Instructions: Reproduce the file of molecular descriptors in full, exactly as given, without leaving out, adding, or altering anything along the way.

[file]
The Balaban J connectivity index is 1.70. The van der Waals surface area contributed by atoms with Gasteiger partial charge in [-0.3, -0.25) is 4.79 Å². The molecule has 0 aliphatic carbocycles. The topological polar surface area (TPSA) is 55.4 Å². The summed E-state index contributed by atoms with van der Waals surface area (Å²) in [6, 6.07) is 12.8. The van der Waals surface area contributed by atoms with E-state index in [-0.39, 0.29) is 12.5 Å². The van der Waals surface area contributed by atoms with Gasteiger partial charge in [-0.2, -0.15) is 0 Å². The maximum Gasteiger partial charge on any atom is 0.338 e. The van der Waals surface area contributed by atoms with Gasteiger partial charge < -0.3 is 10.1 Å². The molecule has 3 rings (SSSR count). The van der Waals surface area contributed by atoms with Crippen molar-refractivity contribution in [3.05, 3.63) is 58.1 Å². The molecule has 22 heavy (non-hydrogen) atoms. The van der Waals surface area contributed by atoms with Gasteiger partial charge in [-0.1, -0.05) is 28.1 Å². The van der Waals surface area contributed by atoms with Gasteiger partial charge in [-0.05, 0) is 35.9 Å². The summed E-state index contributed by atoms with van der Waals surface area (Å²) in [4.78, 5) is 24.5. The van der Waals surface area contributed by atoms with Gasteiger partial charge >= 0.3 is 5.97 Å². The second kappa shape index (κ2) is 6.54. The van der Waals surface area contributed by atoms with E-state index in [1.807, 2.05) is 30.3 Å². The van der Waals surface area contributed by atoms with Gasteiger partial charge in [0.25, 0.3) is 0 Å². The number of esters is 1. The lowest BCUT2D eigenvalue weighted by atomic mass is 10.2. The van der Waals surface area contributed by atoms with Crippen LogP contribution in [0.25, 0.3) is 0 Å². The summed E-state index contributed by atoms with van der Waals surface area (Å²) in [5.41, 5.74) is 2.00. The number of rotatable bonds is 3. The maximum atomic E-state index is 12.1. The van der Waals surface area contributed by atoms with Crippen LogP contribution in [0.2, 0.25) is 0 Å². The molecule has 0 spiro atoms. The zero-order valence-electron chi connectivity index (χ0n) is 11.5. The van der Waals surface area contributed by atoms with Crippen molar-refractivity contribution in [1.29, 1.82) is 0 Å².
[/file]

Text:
The Balaban J connectivity index is 1.70. The van der Waals surface area contributed by atoms with Gasteiger partial charge in [-0.3, -0.25) is 4.79 Å². The molecule has 0 aliphatic carbocycles. The topological polar surface area (TPSA) is 55.4 Å². The summed E-state index contributed by atoms with van der Waals surface area (Å²) in [6, 6.07) is 12.8. The van der Waals surface area contributed by atoms with E-state index in [-0.39, 0.29) is 12.5 Å². The van der Waals surface area contributed by atoms with Gasteiger partial charge in [-0.2, -0.15) is 0 Å². The maximum Gasteiger partial charge on any atom is 0.338 e. The van der Waals surface area contributed by atoms with Gasteiger partial charge < -0.3 is 10.1 Å². The molecule has 3 rings (SSSR count). The van der Waals surface area contributed by atoms with Crippen molar-refractivity contribution in [3.05, 3.63) is 58.1 Å². The molecule has 22 heavy (non-hydrogen) atoms. The van der Waals surface area contributed by atoms with Gasteiger partial charge in [-0.1, -0.05) is 28.1 Å². The van der Waals surface area contributed by atoms with Gasteiger partial charge in [-0.05, 0) is 35.9 Å². The summed E-state index contributed by atoms with van der Waals surface area (Å²) in [4.78, 5) is 24.5. The van der Waals surface area contributed by atoms with Gasteiger partial charge >= 0.3 is 5.97 Å². The second kappa shape index (κ2) is 6.54. The van der Waals surface area contributed by atoms with E-state index in [1.807, 2.05) is 30.3 Å². The van der Waals surface area contributed by atoms with Gasteiger partial charge in [0.25, 0.3) is 0 Å². The number of esters is 1. The lowest BCUT2D eigenvalue weighted by atomic mass is 10.2. The van der Waals surface area contributed by atoms with Crippen LogP contribution in [0.25, 0.3) is 0 Å². The summed E-state index contributed by atoms with van der Waals surface area (Å²) in [5.41, 5.74) is 2.00. The number of rotatable bonds is 3. The maximum atomic E-state index is 12.1. The van der Waals surface area contributed by atoms with Crippen LogP contribution in [0.2, 0.25) is 0 Å². The molecule has 0 spiro atoms. The zero-order valence-electron chi connectivity index (χ0n) is 11.5. The van der Waals surface area contributed by atoms with Crippen molar-refractivity contribution in [1.29, 1.82) is 0 Å².